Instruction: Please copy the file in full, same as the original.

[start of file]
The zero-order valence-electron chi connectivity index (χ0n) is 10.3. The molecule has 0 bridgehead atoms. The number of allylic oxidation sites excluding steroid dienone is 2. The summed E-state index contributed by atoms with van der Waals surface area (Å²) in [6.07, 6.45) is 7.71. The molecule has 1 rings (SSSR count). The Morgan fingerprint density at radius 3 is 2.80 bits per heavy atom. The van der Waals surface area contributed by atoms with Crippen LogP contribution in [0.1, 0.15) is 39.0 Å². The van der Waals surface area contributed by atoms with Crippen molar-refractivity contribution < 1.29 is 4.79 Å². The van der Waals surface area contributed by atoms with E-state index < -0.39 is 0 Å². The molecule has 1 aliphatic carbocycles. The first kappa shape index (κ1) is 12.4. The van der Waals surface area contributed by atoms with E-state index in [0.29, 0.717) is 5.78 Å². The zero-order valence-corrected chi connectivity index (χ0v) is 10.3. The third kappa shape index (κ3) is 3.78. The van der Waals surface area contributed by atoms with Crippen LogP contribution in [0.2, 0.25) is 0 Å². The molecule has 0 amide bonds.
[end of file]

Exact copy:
The zero-order valence-electron chi connectivity index (χ0n) is 10.3. The molecule has 0 bridgehead atoms. The number of allylic oxidation sites excluding steroid dienone is 2. The summed E-state index contributed by atoms with van der Waals surface area (Å²) in [6.07, 6.45) is 7.71. The molecule has 1 rings (SSSR count). The Morgan fingerprint density at radius 3 is 2.80 bits per heavy atom. The van der Waals surface area contributed by atoms with Crippen LogP contribution in [0.1, 0.15) is 39.0 Å². The van der Waals surface area contributed by atoms with Crippen molar-refractivity contribution < 1.29 is 4.79 Å². The van der Waals surface area contributed by atoms with E-state index < -0.39 is 0 Å². The molecule has 1 aliphatic carbocycles. The first kappa shape index (κ1) is 12.4. The van der Waals surface area contributed by atoms with E-state index in [0.29, 0.717) is 5.78 Å². The zero-order valence-corrected chi connectivity index (χ0v) is 10.3. The third kappa shape index (κ3) is 3.78. The van der Waals surface area contributed by atoms with Crippen LogP contribution in [0.2, 0.25) is 0 Å². The molecule has 0 amide bonds.